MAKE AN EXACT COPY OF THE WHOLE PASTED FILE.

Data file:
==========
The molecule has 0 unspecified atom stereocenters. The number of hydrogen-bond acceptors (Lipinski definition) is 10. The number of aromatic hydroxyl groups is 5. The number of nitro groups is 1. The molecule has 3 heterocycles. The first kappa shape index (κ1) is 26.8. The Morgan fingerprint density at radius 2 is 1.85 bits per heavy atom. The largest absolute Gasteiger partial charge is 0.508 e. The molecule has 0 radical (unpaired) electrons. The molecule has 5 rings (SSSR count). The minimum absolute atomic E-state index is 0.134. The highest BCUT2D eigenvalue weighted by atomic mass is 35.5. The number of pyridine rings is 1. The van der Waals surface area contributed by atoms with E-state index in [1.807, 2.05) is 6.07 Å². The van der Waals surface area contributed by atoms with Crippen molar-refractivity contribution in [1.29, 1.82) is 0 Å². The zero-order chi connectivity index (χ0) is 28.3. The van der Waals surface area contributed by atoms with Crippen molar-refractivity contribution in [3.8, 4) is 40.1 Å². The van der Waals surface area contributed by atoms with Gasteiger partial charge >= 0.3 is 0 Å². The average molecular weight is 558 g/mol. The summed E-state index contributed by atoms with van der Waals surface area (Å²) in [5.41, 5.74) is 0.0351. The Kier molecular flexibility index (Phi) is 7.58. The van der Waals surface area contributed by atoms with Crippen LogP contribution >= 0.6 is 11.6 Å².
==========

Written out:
The molecule has 0 unspecified atom stereocenters. The number of hydrogen-bond acceptors (Lipinski definition) is 10. The number of aromatic hydroxyl groups is 5. The number of nitro groups is 1. The molecule has 3 heterocycles. The first kappa shape index (κ1) is 26.8. The Morgan fingerprint density at radius 2 is 1.85 bits per heavy atom. The largest absolute Gasteiger partial charge is 0.508 e. The molecule has 0 radical (unpaired) electrons. The molecule has 5 rings (SSSR count). The minimum absolute atomic E-state index is 0.134. The highest BCUT2D eigenvalue weighted by atomic mass is 35.5. The number of pyridine rings is 1. The van der Waals surface area contributed by atoms with E-state index in [1.807, 2.05) is 6.07 Å². The van der Waals surface area contributed by atoms with Crippen molar-refractivity contribution in [1.29, 1.82) is 0 Å². The zero-order chi connectivity index (χ0) is 28.3. The van der Waals surface area contributed by atoms with Crippen molar-refractivity contribution in [3.8, 4) is 40.1 Å². The van der Waals surface area contributed by atoms with Gasteiger partial charge >= 0.3 is 0 Å². The average molecular weight is 558 g/mol. The summed E-state index contributed by atoms with van der Waals surface area (Å²) in [5.41, 5.74) is 0.0351. The Kier molecular flexibility index (Phi) is 7.58. The van der Waals surface area contributed by atoms with Crippen LogP contribution >= 0.6 is 11.6 Å².